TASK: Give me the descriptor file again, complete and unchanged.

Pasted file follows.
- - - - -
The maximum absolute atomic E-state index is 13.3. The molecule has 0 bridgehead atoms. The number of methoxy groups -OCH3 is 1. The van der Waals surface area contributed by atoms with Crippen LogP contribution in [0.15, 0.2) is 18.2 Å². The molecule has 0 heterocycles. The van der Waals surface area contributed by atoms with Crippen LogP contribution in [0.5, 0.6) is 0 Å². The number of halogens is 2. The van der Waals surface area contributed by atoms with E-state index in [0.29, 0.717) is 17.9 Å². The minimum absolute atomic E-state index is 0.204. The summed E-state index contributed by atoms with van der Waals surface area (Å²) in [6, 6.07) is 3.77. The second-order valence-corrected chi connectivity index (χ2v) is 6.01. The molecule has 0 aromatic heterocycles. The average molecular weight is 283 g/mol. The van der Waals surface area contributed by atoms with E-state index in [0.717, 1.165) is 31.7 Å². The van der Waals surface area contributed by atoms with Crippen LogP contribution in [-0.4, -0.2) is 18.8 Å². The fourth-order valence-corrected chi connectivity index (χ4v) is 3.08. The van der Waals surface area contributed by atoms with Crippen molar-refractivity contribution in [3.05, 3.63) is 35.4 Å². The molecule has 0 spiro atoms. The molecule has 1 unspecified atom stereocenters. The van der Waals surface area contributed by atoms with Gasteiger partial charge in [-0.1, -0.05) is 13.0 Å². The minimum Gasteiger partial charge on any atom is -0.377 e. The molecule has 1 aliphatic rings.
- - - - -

The maximum absolute atomic E-state index is 13.3. The molecule has 0 bridgehead atoms. The number of methoxy groups -OCH3 is 1. The van der Waals surface area contributed by atoms with Crippen LogP contribution in [0.15, 0.2) is 18.2 Å². The molecule has 0 heterocycles. The van der Waals surface area contributed by atoms with Crippen LogP contribution in [0.5, 0.6) is 0 Å². The number of halogens is 2. The van der Waals surface area contributed by atoms with E-state index in [0.29, 0.717) is 17.9 Å². The minimum absolute atomic E-state index is 0.204. The summed E-state index contributed by atoms with van der Waals surface area (Å²) in [6, 6.07) is 3.77. The second-order valence-corrected chi connectivity index (χ2v) is 6.01. The molecule has 0 aromatic heterocycles. The average molecular weight is 283 g/mol. The van der Waals surface area contributed by atoms with E-state index in [0.717, 1.165) is 31.7 Å². The van der Waals surface area contributed by atoms with Crippen LogP contribution in [-0.4, -0.2) is 18.8 Å². The fourth-order valence-corrected chi connectivity index (χ4v) is 3.08. The van der Waals surface area contributed by atoms with Crippen molar-refractivity contribution in [3.05, 3.63) is 35.4 Å². The molecule has 0 spiro atoms. The molecule has 1 unspecified atom stereocenters. The van der Waals surface area contributed by atoms with Gasteiger partial charge in [-0.1, -0.05) is 13.0 Å². The minimum Gasteiger partial charge on any atom is -0.377 e. The molecule has 1 aliphatic rings.